Harry and Meghan’s actions are significant, and I think they are a step forward in the right direction for opening up the public discourse on the Monarchy’s purpose. However, it is not enough. They will remain in the headlines, taking up valuable news space for more pertinent issues, and their departure has done nothing to dismantle the institution itself.
At this point, you may be asking, what’s wrong with the Monarchy? Isn’t it an essential component of British life?
Several centuries ago, it used to be when we ceased to have an elected Prime Minister and Cabinet who governed the country. But now, the Queen is strictly impartial and plays no part in political life. The Monarchy has no shaping of our own individual lives but merely acts as a symbol for deep inequalities, unrestrained privilege and alternative standards.
The Epstein case with Prince Andrew is a prolific example. Despite the existence of concrete evidence of Prince Andrew’s association with Epstein, Virginia Roberts’ testimony, and being wanted by the US secret service, there have been no formal repercussions for his actions and associations with the serial sex offender. In fact, he’s taken a step back from public duties to avoid damaging the image of the Royal Family but refused to cooperate with US prosecutors.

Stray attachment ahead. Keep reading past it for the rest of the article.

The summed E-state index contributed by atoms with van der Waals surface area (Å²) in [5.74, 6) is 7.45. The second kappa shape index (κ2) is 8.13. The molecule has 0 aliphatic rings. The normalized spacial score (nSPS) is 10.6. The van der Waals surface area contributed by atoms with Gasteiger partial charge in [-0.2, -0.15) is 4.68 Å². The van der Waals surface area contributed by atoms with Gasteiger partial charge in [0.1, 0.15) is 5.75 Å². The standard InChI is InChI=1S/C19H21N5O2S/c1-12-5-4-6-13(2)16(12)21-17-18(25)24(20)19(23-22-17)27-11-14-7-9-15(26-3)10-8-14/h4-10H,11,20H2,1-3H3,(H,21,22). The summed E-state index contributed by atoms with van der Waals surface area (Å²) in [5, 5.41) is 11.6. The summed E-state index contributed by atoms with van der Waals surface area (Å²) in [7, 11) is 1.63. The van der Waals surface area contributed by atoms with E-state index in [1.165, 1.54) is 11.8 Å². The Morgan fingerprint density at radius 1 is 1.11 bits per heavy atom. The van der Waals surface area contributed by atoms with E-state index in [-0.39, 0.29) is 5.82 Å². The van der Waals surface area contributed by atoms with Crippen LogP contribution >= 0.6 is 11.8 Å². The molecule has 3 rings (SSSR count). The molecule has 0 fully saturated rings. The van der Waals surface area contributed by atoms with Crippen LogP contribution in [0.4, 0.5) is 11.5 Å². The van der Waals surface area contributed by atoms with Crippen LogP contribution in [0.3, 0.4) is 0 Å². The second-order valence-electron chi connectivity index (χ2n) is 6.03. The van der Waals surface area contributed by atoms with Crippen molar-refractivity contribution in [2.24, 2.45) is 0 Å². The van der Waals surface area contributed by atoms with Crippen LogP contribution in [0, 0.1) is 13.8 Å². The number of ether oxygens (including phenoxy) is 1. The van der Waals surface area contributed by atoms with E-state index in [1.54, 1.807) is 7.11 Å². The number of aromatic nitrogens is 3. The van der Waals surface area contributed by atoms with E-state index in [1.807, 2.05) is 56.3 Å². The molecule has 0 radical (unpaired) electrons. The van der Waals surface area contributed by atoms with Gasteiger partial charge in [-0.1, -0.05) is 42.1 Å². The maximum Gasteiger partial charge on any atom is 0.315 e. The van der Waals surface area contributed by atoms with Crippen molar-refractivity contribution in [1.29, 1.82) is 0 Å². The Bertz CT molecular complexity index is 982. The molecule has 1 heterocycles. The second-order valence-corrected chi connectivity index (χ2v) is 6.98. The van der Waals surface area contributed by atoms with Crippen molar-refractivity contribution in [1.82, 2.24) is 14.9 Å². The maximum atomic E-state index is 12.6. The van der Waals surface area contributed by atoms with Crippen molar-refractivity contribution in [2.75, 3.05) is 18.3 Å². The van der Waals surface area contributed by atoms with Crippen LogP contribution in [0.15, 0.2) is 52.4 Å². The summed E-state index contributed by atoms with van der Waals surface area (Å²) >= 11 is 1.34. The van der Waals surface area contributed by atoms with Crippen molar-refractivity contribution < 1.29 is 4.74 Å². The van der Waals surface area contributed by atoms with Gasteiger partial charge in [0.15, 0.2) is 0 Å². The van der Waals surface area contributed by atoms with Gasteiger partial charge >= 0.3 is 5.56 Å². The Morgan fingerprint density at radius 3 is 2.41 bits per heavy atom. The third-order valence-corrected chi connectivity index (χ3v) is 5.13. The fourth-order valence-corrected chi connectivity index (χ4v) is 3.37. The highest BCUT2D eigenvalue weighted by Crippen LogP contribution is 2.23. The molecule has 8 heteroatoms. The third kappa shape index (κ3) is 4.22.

Additionally, he’s been allowed to keep a £300,000-a-year allowance from the Queen for formal bodyguards. Any ordinary British citizen would have been subject to countless investigations and would probably be in prison by now – least of all they would not be allowed to exit from public life through the back door. The Royal family live by a set of different standards and are treated more leniently because of their preordained status. But this is not all.
The Monarchy has no purpose in British life. It only highlights the existence of sheer inequalities in society – and who pays for their luxuries? Working people. In 2019, £82.2 million of the Sovereign Grant was paid for by the British taxpayer, allowing members of the Royal family to travel, pay for the palace’s upkeep, and maintain the royal payroll. Whilst some people are struggling to get by, these privileged members of our society live in an extravagant palace, rent-free. Not only is it an outdated institution, but a symbol of privilege that does not concur with the rampant socio-economic inequality in Britain today. Imagine if these funds were used instead, to house the homeless, or end child poverty?
I applaud Harry and Meghan for their need to depart from this life. Still, they will remain privileged public figures who the press will follow every move of, from all sides of the Atlantic. Diana’s mistreatment was a diabolical move from the British, tabloid press and should not continue under Megan Markle.
However, the Royal family should still be scrutinised and not continue to live on a pedestal above everyone’s standards. I can only hope that this move by the Duke and Duchess of Sussex will mark a turning point in the British Monarchy’s eventual fall. But I fear this will take several decades to complete.